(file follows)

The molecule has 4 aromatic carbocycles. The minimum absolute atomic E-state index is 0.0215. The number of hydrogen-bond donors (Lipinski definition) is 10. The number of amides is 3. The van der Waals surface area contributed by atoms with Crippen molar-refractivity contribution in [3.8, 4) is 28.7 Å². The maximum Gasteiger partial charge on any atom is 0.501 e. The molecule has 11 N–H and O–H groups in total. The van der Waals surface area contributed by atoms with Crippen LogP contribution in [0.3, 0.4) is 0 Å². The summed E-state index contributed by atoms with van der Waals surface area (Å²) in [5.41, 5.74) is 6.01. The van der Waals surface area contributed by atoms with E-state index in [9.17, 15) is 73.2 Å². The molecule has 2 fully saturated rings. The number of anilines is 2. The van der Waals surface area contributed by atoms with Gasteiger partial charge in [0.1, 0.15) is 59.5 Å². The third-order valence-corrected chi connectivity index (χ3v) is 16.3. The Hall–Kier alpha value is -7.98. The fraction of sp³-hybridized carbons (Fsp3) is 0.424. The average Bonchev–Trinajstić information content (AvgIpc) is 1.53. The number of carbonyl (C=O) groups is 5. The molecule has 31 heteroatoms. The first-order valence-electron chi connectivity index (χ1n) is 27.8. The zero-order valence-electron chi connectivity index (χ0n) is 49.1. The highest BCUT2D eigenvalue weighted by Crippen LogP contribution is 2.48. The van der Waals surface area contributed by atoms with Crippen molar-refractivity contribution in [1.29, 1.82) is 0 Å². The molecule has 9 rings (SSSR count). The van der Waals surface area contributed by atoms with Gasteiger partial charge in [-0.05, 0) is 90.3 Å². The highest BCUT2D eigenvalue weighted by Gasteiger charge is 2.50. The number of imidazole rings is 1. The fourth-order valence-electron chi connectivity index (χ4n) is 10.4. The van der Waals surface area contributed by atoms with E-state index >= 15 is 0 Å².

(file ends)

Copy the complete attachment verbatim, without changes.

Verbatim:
The molecule has 4 aromatic carbocycles. The minimum absolute atomic E-state index is 0.0215. The number of hydrogen-bond donors (Lipinski definition) is 10. The number of amides is 3. The van der Waals surface area contributed by atoms with Crippen molar-refractivity contribution in [3.8, 4) is 28.7 Å². The maximum Gasteiger partial charge on any atom is 0.501 e. The molecule has 11 N–H and O–H groups in total. The van der Waals surface area contributed by atoms with Crippen LogP contribution in [0.3, 0.4) is 0 Å². The summed E-state index contributed by atoms with van der Waals surface area (Å²) in [5.41, 5.74) is 6.01. The van der Waals surface area contributed by atoms with E-state index in [9.17, 15) is 73.2 Å². The molecule has 2 fully saturated rings. The number of anilines is 2. The van der Waals surface area contributed by atoms with Gasteiger partial charge in [0.1, 0.15) is 59.5 Å². The third-order valence-corrected chi connectivity index (χ3v) is 16.3. The Hall–Kier alpha value is -7.98. The fraction of sp³-hybridized carbons (Fsp3) is 0.424. The average Bonchev–Trinajstić information content (AvgIpc) is 1.53. The number of carbonyl (C=O) groups is 5. The molecule has 31 heteroatoms. The first-order valence-electron chi connectivity index (χ1n) is 27.8. The zero-order valence-electron chi connectivity index (χ0n) is 49.1. The highest BCUT2D eigenvalue weighted by Crippen LogP contribution is 2.48. The van der Waals surface area contributed by atoms with Crippen molar-refractivity contribution in [1.29, 1.82) is 0 Å². The molecule has 9 rings (SSSR count). The van der Waals surface area contributed by atoms with Gasteiger partial charge in [-0.05, 0) is 90.3 Å². The highest BCUT2D eigenvalue weighted by Gasteiger charge is 2.50. The number of imidazole rings is 1. The fourth-order valence-electron chi connectivity index (χ4n) is 10.4. The van der Waals surface area contributed by atoms with E-state index >= 15 is 0 Å².